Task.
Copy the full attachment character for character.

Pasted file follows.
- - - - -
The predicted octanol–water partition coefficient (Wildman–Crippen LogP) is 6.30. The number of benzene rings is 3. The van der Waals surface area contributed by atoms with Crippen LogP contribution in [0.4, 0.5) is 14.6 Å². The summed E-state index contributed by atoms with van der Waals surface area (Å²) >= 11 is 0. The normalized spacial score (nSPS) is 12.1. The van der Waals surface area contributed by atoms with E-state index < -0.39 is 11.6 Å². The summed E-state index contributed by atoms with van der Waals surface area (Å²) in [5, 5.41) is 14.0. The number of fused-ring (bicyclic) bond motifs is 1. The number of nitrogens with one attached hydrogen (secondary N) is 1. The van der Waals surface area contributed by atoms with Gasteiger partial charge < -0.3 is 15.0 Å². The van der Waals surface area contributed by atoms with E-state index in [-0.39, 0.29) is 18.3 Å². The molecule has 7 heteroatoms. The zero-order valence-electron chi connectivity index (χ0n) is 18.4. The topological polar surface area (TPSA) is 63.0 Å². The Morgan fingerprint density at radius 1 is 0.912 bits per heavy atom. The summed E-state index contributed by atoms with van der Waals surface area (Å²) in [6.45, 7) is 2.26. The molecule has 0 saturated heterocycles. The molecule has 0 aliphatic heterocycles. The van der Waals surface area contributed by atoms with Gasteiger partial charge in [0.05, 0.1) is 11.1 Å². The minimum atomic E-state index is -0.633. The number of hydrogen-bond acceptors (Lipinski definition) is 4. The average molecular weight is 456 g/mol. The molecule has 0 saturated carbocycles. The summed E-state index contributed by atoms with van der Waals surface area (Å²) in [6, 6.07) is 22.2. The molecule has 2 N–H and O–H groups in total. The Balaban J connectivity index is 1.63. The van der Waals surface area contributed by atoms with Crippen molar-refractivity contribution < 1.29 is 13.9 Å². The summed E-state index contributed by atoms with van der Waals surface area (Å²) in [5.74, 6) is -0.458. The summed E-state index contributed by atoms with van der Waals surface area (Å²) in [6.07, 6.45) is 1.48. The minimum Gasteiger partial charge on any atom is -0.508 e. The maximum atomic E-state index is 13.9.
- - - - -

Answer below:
The predicted octanol–water partition coefficient (Wildman–Crippen LogP) is 6.30. The number of benzene rings is 3. The van der Waals surface area contributed by atoms with Crippen LogP contribution in [0.4, 0.5) is 14.6 Å². The summed E-state index contributed by atoms with van der Waals surface area (Å²) >= 11 is 0. The normalized spacial score (nSPS) is 12.1. The van der Waals surface area contributed by atoms with E-state index < -0.39 is 11.6 Å². The summed E-state index contributed by atoms with van der Waals surface area (Å²) in [5, 5.41) is 14.0. The number of fused-ring (bicyclic) bond motifs is 1. The number of nitrogens with one attached hydrogen (secondary N) is 1. The van der Waals surface area contributed by atoms with Gasteiger partial charge < -0.3 is 15.0 Å². The van der Waals surface area contributed by atoms with E-state index in [-0.39, 0.29) is 18.3 Å². The molecule has 7 heteroatoms. The zero-order valence-electron chi connectivity index (χ0n) is 18.4. The topological polar surface area (TPSA) is 63.0 Å². The Morgan fingerprint density at radius 1 is 0.912 bits per heavy atom. The summed E-state index contributed by atoms with van der Waals surface area (Å²) in [6.45, 7) is 2.26. The molecule has 0 saturated heterocycles. The molecule has 0 aliphatic heterocycles. The van der Waals surface area contributed by atoms with Gasteiger partial charge in [0.05, 0.1) is 11.1 Å². The minimum atomic E-state index is -0.633. The number of hydrogen-bond acceptors (Lipinski definition) is 4. The average molecular weight is 456 g/mol. The molecule has 0 saturated carbocycles. The summed E-state index contributed by atoms with van der Waals surface area (Å²) in [6, 6.07) is 22.2. The molecule has 2 N–H and O–H groups in total. The Balaban J connectivity index is 1.63. The van der Waals surface area contributed by atoms with Crippen molar-refractivity contribution < 1.29 is 13.9 Å². The summed E-state index contributed by atoms with van der Waals surface area (Å²) in [5.74, 6) is -0.458. The summed E-state index contributed by atoms with van der Waals surface area (Å²) in [6.07, 6.45) is 1.48. The minimum Gasteiger partial charge on any atom is -0.508 e. The maximum atomic E-state index is 13.9.